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R. Allen Stanford denies he ran a Ponzi scheme.

Stocks gain on reports of Europe getting help

NEW YORK — Stocks advanced Thursday amid hopes that policy makers may take steps to assist economies battered by Europe’s debt crisis.

The gains came after reports that central banks may boost liquidity as financial markets brace for potential turmoil from Greek elections this weekend.

In the U.S., speculation grew that the Federal Reserve will discuss stimulus efforts at its meeting next week after reports showed jobless claims unexpectedly climbed by 6,000 to 386,000 last week and the cost of living fell by the most in more than three years.

The Labor Department reported that the Consumer Price Index fell 0.3 percent, more than forecast and the biggest drop since December 2008, after no change the prior month.

The Dow Jones industrial average jumped 155.53 to close at 12,651.91. The S&P 500 rose 14.22 to 1,329.10. The Nasdaq gained 17.72 to 2,836.33.

OPEC keeps 30M-barrel target for daily output

VIENNA — OPEC oil ministers have decided to keep a production target of 30 million barrels a day, citing mounting world economic concerns for their decision.

The move Thursday by the Organization of the Petroleum Exporting Countries was expected, with ministers signaling such an outcome ahead of entering their meeting.

OPEC cited “downside risks facing the global economy” that could result in lowered demand for the 12-nation group’s crude as a key consideration in agreeing to keep output steady.

Stanford gets 110 years for role in $7B swindle

HOUSTON — Former Texas tycoon R. Allen Stanford, whose financial empire once spanned the Americas, was sentenced Thursday to 110 years in prison for bilking investors out of more than $7 billion over 20 years in one of the largest Ponzi schemes in U.S. history.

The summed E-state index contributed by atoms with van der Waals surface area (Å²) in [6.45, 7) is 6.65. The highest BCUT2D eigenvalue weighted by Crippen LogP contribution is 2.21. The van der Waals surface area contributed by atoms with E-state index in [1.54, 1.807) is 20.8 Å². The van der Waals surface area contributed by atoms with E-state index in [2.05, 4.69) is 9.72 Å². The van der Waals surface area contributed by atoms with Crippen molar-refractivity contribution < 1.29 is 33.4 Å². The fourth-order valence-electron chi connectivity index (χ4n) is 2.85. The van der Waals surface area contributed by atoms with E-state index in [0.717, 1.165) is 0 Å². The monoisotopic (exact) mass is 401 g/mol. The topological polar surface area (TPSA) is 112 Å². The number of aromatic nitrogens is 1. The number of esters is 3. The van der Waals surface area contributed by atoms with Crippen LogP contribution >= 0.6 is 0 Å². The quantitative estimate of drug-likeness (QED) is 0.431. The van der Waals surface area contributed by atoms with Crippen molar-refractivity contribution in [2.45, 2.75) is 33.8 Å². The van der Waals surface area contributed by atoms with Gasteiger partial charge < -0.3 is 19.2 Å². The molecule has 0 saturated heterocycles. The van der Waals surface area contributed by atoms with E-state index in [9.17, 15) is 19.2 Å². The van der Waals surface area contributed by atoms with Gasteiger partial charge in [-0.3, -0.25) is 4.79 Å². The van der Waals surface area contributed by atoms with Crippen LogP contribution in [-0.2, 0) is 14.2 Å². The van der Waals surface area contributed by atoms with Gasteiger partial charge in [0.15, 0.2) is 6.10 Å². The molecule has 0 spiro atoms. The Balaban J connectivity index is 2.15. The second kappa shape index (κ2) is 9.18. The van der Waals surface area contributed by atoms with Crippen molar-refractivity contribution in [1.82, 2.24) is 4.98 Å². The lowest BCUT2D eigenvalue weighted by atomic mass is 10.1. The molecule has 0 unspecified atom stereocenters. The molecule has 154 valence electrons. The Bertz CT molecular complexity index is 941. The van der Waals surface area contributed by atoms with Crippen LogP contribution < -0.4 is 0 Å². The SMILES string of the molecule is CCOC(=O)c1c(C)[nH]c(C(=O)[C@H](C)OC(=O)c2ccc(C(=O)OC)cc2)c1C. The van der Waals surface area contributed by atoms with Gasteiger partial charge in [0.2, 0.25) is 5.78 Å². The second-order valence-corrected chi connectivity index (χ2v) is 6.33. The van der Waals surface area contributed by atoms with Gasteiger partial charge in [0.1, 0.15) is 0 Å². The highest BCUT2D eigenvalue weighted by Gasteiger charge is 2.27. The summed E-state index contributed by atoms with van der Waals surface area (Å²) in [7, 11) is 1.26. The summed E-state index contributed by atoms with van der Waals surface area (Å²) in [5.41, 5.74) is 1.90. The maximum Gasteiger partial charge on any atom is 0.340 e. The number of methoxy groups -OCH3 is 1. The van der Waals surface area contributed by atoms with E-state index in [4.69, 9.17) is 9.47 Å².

Prosecutors had asked for 230 years, the maximum sentence possible after a jury convicted the onetime billionaire in March on 13 of 14 fraud-related counts. Stanford’s attorneys had asked for a maximum of 41 months. Stanford gave a rambling statement in which he denied he did anything wrong.

Nokia is cutting 10,000 jobs, shutting some facilities

LOS ANGELES — Finnish phone maker Nokia announced Thursday that it plans to restructure itself and cut 10,000 jobs by the end of 2013.

The layoffs are the company’s latest since announcing last year that it was cutting 14,000 jobs. Nokia said the restructuring will cost it about $1.2 billion but will reduce costs by about $2 billion by next year. Nokia also said it will close research facilities in Germany and Canada, as well as a site in Finland.

More flights on time in April, U.S. government says

DALLAS — More flights are getting to their destinations on time and with fewer mishandled bags. The U.S. Transportation Department said Thursday that 86.3 percent of flights on the nation’s biggest airlines arrived on time in April, up several points from both the previous month and April 2011.

Perennial winner Hawaiian Airlines had the best record, followed closely by AirTran Airways. American Airlines, which has been operating under bankruptcy protection, had the worst record.

Mortgages tick up, but still near all-time lows

WASHINGTON — Average rates on fixed mortgages rose this week, the first increase in seven weeks. Mortgage buyer Freddie Mac said the average rate on the 30-year loan increased to 3.71 percent. That’s up from 3.67 percent last week, the lowest since long-term mortgages began in the 1950s. The average rate on the 15-year mortgage rose to 2.98 percent..

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